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Bias-based bullying and bystander responses in schools: Why we need an intergroup approach

Mood Disorders Centre Think Tank Seminar Series

A Mood Disorders Centre seminar
Date1 November 2019
Time12:00 to 13:00
PlaceThe Sir Henry Wellcome Building for Mood Disorders Research

Our guest speaker is Sally Palmer of the University of Exeter


Abstract: Bullying in schools is a serious issue, affecting social-emotional wellbeing, academic performance and school belonging. Although bystanders (i.e., witnesses) can play an important role in reducing bullying, programmes that promote “prosocial” bystander responses tend to be less effective in diverse communities. Unfortunately, this is exactly where bias-based bullying is most likely to occur. This type of bullying occurs when a student is targeted due to their group membership or affiliation with a social category, such as gender, nationality or disability. When it goes unchallenged, additional negative consequences can potentially arise - as negative attitudes towards related social groups are entrenched. To understand when and why bystanders will respond prosocially to bias-based bullying, it is necessary to take a developmental intergroup approach. This approach applies what we know about children’s developing cognition of social groups to understand how they respond in bias-based (or “intergroup”) contexts of bullying. In this seminar, I will demonstrate the importance of applying an intergroup lens to understand bystander responses to bias-based bullying and discuss implications for school-based interventions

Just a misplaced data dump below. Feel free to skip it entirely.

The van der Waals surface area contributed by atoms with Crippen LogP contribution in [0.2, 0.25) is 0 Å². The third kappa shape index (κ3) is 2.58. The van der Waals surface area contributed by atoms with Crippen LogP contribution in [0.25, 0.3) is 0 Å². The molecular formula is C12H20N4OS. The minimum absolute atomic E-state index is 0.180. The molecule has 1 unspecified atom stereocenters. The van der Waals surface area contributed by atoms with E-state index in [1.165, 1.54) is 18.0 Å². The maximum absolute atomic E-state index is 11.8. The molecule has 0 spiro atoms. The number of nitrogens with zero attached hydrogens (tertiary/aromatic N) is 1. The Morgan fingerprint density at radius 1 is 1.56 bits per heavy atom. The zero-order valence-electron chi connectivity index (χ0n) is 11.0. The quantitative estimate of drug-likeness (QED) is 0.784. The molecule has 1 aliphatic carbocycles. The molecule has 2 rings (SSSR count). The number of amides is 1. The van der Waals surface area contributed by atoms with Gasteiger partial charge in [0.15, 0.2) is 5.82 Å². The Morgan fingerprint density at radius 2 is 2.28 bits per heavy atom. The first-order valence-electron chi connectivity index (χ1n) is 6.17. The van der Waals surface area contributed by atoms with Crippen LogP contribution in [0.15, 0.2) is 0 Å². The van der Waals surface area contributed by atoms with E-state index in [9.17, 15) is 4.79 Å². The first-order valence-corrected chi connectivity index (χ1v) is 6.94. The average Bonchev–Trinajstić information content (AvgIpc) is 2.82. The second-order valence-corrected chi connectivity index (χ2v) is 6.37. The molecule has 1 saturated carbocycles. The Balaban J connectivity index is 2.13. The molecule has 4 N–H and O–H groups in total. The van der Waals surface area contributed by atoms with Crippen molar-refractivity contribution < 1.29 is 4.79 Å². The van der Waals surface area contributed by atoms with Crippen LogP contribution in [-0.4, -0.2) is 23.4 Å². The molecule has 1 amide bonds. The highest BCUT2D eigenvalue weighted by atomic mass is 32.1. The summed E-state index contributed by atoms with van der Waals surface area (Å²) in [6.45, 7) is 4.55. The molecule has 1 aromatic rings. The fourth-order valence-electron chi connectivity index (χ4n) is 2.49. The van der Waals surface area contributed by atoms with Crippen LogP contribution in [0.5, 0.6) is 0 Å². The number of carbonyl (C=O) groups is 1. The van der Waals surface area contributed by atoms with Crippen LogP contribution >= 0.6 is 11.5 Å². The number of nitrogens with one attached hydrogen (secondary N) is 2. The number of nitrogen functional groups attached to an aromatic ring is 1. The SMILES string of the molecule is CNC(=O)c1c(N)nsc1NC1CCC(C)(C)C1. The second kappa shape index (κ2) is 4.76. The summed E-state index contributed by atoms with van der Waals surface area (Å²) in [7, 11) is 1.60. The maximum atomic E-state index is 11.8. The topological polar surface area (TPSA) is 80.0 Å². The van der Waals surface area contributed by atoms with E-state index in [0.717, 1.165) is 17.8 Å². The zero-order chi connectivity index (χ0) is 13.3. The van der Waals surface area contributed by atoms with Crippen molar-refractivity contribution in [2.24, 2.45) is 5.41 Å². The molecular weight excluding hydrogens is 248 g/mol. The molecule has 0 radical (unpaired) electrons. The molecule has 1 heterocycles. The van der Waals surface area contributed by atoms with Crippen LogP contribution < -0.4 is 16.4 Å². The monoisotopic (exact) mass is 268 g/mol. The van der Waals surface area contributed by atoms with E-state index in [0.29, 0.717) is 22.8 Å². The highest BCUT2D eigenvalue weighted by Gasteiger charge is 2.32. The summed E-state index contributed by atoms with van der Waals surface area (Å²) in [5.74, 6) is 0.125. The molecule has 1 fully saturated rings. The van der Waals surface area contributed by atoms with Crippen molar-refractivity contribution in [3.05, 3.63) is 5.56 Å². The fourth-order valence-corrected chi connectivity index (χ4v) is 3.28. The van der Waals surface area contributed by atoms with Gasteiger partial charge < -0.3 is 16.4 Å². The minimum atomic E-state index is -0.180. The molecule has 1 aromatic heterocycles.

OrganizerMood Disorders Centre

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